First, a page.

Social Media Activities: Understanding What Consumers Do in Social Media

Social Media Activities: Understanding What Consumers Do in Social Media

Kristina Heinonen (Hanken School of Economics, Finland)
DOI: 10.4018/978-1-4666-4026-9.ch001
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Abstract

Consumers are increasingly consuming, participating, contributing, and sharing different types of online content. This is influencing the marketing activities traditionally controlled and performed by companies. The aim of this chapter is to conceptualize the activities consumers perform in social media. Social media denote content created by individual consumers such as online ratings or verbal reviews, online message boards/forums, photos/video sites, blogs, tags, and social networking sites. A conceptual framework for consumers’ social media activities is developed and qualitatively substantiated. Social media activities are based on the motives for the activities, including information, social connection, and entertainment. The chapter contributes to research on social media and online communities by describing user behavior and motivations related to the user-created services. Managerially, the study deepens the understanding of different challenges related to users’ activities on social media and the motivations associated with those activities.
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Introduction

Consumers are increasingly active online. They are consuming, participating, contributing, and sharing different types of online content. Where individuals have traditionally been seen as passive consumers of different marketing content, they are gradually influencing the marketing activities traditionally controlled and performed by companies. Although the use of social media is growing and user-generated content (UGC) is exploding in sites like YouTube, MySpace, Facebook, and Wikipedia, few academic studies have been conducted concerning individuals’ use of social media, and many studies are conceptually oriented. Many emerging studies are currently focusing on the use of social media in different service sectors, including museums, libraries, sports and entertainment venues (Kidd, 2011; Hall, 2011; Rotschild, 2011). But what citizens and active consumers are doing in social media needs more attention. Studies have shown that consumers’ activity influences the value that is created in the use of a service (Heinonen, 2009; Heinonen & Strandvik, 2009). More studies of social media are needed to respond to consumers’ enormous interests in and activity related to social media.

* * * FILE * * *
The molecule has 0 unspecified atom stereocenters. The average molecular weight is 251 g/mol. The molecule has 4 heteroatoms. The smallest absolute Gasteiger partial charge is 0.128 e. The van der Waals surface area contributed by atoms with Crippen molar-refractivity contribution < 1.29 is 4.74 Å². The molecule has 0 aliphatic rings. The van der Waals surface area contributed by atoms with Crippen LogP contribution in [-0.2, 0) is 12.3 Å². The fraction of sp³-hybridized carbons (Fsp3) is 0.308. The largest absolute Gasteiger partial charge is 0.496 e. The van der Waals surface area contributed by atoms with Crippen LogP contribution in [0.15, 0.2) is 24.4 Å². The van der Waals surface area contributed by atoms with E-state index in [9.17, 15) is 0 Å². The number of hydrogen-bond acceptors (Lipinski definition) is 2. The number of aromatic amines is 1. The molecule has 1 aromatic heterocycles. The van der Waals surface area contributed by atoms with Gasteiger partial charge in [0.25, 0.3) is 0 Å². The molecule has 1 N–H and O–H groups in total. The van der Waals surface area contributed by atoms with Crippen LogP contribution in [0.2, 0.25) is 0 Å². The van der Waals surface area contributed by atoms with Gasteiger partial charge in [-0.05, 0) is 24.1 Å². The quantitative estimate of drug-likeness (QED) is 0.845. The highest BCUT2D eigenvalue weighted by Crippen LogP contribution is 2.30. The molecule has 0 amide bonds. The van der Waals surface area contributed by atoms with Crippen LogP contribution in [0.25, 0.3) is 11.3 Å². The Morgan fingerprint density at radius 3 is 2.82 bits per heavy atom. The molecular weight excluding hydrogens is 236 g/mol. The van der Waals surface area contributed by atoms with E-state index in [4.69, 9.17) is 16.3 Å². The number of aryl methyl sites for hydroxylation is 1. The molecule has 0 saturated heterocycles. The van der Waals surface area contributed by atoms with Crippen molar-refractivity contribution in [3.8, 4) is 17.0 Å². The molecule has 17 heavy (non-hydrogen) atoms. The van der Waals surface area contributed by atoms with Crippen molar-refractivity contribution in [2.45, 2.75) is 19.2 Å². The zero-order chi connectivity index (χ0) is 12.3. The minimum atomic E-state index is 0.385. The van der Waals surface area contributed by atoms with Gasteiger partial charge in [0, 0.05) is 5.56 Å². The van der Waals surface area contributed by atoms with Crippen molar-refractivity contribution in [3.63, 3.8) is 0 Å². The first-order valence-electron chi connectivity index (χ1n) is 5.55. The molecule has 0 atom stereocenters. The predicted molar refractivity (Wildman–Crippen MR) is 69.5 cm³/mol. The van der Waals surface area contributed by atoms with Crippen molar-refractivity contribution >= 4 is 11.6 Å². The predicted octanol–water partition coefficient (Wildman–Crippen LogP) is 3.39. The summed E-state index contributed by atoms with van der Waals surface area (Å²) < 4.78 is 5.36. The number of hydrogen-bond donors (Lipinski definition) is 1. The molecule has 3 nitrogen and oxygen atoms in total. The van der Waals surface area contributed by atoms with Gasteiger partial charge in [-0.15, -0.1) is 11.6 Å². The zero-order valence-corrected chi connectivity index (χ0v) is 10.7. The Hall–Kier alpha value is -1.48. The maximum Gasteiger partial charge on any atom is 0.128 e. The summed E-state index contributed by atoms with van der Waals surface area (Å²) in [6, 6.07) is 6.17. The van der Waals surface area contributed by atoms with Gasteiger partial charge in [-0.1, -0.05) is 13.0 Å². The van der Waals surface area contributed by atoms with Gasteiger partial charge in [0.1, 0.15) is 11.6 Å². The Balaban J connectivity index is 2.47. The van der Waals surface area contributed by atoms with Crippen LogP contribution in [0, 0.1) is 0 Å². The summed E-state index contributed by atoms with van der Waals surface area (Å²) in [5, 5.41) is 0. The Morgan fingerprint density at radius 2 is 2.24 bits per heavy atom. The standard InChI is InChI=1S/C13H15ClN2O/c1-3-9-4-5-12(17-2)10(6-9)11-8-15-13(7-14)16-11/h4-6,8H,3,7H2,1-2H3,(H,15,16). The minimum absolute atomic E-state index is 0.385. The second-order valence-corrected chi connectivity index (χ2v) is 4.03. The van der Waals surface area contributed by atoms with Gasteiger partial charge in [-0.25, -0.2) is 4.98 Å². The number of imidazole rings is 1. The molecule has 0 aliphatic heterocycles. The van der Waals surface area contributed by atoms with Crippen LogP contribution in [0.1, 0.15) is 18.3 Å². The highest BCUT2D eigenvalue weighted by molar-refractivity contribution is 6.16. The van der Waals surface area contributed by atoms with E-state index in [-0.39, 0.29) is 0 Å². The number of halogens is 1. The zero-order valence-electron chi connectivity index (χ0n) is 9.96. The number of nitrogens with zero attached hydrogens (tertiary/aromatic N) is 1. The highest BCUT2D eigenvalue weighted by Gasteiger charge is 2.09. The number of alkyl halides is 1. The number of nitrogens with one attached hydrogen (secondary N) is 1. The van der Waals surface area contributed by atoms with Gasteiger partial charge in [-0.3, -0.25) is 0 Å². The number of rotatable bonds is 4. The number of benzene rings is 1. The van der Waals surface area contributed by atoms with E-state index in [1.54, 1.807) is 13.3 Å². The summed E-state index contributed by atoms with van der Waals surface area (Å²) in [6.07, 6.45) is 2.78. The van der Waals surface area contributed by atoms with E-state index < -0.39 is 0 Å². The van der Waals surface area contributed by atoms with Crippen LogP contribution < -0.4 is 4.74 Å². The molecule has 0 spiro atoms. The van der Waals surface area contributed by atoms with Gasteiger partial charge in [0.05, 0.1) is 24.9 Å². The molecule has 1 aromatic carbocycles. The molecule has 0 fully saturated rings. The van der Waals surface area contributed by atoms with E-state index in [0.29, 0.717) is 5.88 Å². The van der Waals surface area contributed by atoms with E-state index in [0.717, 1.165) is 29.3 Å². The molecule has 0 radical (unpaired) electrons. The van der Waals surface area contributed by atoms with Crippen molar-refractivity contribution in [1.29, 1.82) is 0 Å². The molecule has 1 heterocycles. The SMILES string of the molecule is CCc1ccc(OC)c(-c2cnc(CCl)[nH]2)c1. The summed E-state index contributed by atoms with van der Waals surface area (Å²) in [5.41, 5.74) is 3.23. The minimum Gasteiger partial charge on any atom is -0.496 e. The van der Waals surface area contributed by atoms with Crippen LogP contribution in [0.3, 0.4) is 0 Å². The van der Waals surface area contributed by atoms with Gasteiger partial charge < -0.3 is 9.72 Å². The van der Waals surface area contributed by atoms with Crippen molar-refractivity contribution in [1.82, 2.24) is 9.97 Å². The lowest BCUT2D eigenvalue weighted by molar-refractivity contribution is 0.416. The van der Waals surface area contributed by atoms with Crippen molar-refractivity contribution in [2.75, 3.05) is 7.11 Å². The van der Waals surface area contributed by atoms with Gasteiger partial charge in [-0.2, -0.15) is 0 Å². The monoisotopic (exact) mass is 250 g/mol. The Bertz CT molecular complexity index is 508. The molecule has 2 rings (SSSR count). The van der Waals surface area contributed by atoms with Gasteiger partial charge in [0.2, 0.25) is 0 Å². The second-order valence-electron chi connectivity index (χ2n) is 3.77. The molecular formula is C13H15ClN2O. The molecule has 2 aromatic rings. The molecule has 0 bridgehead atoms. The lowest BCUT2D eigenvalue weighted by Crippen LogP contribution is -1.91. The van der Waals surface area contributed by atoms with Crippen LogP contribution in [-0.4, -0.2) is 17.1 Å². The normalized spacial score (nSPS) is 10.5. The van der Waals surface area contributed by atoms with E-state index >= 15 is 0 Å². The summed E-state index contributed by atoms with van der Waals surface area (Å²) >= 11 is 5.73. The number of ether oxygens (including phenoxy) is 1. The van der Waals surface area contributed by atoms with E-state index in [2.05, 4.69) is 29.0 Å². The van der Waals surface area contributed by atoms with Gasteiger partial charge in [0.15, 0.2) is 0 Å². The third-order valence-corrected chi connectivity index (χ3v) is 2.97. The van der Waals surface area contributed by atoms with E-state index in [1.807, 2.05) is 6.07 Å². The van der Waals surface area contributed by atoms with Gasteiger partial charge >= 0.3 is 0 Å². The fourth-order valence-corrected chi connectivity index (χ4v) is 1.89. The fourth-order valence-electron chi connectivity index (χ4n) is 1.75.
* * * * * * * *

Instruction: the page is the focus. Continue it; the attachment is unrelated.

Current social media research emphasizes individuals’ motivations for creating content or the role of personality on social media use. The majority of recent studies are exploring individuals’ reasons to use social media (Park, Kee & Valenzuela, 2009; Raacke & Bonds-Raacke, 2008; Baker & White, 2011; Shao, 2009). Many studies are also emphasizing social networking sites (Ross et al., 2009; Boyd & Ellison, 2008; Utz, 2010), leaving other types of social media unexplored. Some research positioned in the service science field has used activity theory to describe social media services (Multisilta, 2009). However, what is lacking is a deeper understanding of what individuals do and the influence of these activities on individuals’ perceptions and behavior. More importantly, little is known about individuals’ interest in activity and willingness to collaborate in this type of peer-created and-dominated service.

The aim of this chapter is to conceptialize the activities consumers perform in social media. Social media denote the content created by individual consumers such as online ratings or verbal reviews, online discussions/conversations, photos/video sites, blogs, tags, and social networking sites. A conceptual framework for consumer activities and perceptions of user-created content is developed and qualitatively substantiated. The following research questions are addressed: What activities regarding social media are consumers involved in? What motivates consumers’ activities in social media?

The chapter contributes to research on social media and online communities by describing consumer behavior and motivations related to the user-created services. Managerially, the study deepens the understanding of different strategies related to consumers’ activities in social media and the motivations associated with those activities.

The chapter is structured in the following way. First is a general overview of the perspective and approach on social media and user-generated content taken in this chapter. Secondly follows a review of previous research on consumers’ motivations to use social media as well as a review of research on consumers’ activities on social media. Next, a conceptual framework for consumers’ activities social media is proposed. Thereafter the empirical study is presented, and the findings are used to develop and substantiate the conceptual framework. The findings are then discussed on a more general level and managerial strategies based on social media activities are presented. The final conclusions include implications and recommendations for researchers and managers. Based on issues not covered in the current study agendas for future research are also identified.

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